Indeed, it’s obvious that Friedman himself understands this on some level. You’ll notice that right now, he’s not spending his time at a dry dock constructing an actual seastead. Instead, he’s using the same technologies he derides in other contexts — giving talks, writing essays, giving media interviews — to spread a set of ideas that he thinks will change the world. Getting seasteading to actually happen is a collective action problem. The tools he needs to overcome that collective action problem are precisely the “folk activism” tactics that he derides in other contexts. I think he’s largely right that national elections are not an arena in which “folk activism” has much impact, but there are clearly circumstances in which those tactics do work, and blanket dismissal of those tactics is therefore misguided.

I think Friedman overestimates the extent to which successful seasteads would achieve revolutionary, rather than merely incremental, changes in the amount of freedom in the world. Friedman’s vision for the future is a floating Hong Kong surrounded by a billion-dollar breakwater. He’s not going to be satisfied with a bunch of glorified houseboats. So the society he hopes to build would be a complex system with many of the anti-libertarian tendencies that afflict today’s cities. He’s right, of course, that the power of that city’s leaders will be limited by the greater ease of exit. But a large fraction of the inhabitants of a floating Hong Kong would still be tied down by professional, family, and social ties. And as a consequence, the political leaders of such a society would still have considerable political power.

Therefore, large, permanent floating cities will only remain free if they’re built with good ideological infrastructure: with institutions and public attitudes conducive to liberty. That means that the efforts of libertarian public policy scholars is complementary to Friedman’s own organizational and engineering efforts. Their efforts can help in two ways. First, they can help to guide the founders of new seastead cities in making institutional design decisions that will maximize the likelihood that the society will remain free over the long run. Second and more importantly, the continued growth of the libertarian movement provides the seasteading movement with its most important input: “customers” who will instinctively understand the appeal of the seasteading project. Self-identified libertarians are likely to not only be the first people willing to join seasteads, but also the strongest advocates of preserving liberty within floating cities once they become firmly established.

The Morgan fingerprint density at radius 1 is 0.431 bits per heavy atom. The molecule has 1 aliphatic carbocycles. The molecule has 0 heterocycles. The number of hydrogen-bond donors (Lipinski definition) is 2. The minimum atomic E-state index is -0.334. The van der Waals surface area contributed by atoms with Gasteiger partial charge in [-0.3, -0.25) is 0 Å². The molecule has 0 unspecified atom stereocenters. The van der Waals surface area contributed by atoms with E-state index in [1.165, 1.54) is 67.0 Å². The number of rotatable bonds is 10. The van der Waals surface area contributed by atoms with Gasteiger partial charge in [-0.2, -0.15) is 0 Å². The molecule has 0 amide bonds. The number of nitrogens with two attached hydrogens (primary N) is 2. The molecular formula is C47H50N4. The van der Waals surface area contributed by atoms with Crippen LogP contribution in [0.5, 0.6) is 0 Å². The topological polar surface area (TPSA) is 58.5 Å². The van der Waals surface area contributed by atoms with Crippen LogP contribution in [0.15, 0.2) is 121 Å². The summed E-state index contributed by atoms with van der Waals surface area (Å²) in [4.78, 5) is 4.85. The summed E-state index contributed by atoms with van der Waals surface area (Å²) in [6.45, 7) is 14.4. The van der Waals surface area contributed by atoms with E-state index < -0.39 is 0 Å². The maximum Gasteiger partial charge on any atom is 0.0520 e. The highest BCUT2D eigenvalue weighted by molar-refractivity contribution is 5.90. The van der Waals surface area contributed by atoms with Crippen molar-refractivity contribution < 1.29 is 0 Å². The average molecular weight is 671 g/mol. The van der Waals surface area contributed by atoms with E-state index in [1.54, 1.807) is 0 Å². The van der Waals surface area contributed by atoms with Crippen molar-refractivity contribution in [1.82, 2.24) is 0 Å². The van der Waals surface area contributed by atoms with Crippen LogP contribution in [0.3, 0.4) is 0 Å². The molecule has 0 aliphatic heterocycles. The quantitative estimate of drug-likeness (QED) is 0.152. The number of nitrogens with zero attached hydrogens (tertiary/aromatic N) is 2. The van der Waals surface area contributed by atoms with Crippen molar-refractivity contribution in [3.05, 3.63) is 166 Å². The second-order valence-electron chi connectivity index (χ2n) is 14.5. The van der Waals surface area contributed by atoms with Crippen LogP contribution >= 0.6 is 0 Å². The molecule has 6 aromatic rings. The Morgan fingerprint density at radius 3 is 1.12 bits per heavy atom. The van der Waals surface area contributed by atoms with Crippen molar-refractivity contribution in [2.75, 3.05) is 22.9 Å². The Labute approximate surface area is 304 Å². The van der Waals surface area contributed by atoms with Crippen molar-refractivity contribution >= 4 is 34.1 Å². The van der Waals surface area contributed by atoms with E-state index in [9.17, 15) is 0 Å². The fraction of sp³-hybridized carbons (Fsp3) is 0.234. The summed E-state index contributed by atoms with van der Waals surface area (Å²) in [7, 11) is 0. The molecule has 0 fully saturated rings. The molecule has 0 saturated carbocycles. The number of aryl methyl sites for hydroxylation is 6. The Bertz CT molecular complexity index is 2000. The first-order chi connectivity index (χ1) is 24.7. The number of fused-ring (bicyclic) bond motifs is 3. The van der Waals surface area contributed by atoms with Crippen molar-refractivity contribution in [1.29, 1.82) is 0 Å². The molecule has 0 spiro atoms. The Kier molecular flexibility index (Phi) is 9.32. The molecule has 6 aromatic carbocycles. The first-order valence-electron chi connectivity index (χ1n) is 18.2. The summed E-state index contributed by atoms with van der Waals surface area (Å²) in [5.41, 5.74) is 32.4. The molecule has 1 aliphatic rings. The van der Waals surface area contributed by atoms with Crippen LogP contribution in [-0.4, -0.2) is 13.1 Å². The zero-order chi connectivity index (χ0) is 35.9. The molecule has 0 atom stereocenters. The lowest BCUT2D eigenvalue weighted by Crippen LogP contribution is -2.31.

It seems counterproductive for Friedman to spend his intellectual energies denigrating the efforts of those of us who have chosen to use communications technologies, rather than maritime technologies, to advance liberty. I predict that the technologies of persuasion we use at the Cato Institute will prove to be more important for the long-run success of liberty than the maritime technologies Friedman hopes to develop. But I’m glad that Friedman is experimenting with a different approach, and I would be thrilled to be proven wrong. If the seasteading movement does prove successful, I think it’s success will have been greatly accelerated by the existence of a large and enthusiastic audience that has been created and nurtured by the “folk activism” of the broader libertarian movement.